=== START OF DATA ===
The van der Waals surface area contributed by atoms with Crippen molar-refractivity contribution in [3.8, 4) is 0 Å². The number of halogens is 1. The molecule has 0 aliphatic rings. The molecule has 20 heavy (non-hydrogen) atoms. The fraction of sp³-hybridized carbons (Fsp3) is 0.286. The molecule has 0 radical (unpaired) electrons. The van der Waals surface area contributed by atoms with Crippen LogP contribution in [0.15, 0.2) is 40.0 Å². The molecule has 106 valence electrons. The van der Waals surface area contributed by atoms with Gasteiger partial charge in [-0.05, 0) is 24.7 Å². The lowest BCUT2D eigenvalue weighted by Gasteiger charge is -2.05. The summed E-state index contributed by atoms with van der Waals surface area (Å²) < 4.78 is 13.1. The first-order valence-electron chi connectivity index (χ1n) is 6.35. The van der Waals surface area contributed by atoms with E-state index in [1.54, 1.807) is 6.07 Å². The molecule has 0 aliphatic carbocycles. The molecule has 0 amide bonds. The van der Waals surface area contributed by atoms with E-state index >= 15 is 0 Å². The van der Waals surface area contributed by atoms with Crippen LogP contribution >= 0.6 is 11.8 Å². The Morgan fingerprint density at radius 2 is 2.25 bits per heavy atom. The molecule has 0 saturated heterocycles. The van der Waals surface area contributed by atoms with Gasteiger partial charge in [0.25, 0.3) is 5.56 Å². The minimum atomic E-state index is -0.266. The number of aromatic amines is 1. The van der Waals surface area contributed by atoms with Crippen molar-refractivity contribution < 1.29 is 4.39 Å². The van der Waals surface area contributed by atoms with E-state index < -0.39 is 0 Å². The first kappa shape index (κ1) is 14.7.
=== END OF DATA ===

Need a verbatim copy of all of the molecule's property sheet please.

The van der Waals surface area contributed by atoms with Crippen molar-refractivity contribution in [3.8, 4) is 0 Å². The number of halogens is 1. The molecule has 0 aliphatic rings. The molecule has 20 heavy (non-hydrogen) atoms. The fraction of sp³-hybridized carbons (Fsp3) is 0.286. The molecule has 0 radical (unpaired) electrons. The van der Waals surface area contributed by atoms with Crippen LogP contribution in [0.15, 0.2) is 40.0 Å². The molecule has 106 valence electrons. The van der Waals surface area contributed by atoms with Gasteiger partial charge in [-0.05, 0) is 24.7 Å². The lowest BCUT2D eigenvalue weighted by Gasteiger charge is -2.05. The summed E-state index contributed by atoms with van der Waals surface area (Å²) < 4.78 is 13.1. The first-order valence-electron chi connectivity index (χ1n) is 6.35. The van der Waals surface area contributed by atoms with E-state index in [1.54, 1.807) is 6.07 Å². The molecule has 0 aliphatic carbocycles. The molecule has 0 amide bonds. The van der Waals surface area contributed by atoms with E-state index >= 15 is 0 Å². The van der Waals surface area contributed by atoms with Crippen LogP contribution >= 0.6 is 11.8 Å². The Morgan fingerprint density at radius 2 is 2.25 bits per heavy atom. The molecule has 0 saturated heterocycles. The van der Waals surface area contributed by atoms with Gasteiger partial charge in [0.25, 0.3) is 5.56 Å². The minimum atomic E-state index is -0.266. The number of aromatic amines is 1. The van der Waals surface area contributed by atoms with Crippen molar-refractivity contribution < 1.29 is 4.39 Å². The van der Waals surface area contributed by atoms with E-state index < -0.39 is 0 Å². The first kappa shape index (κ1) is 14.7.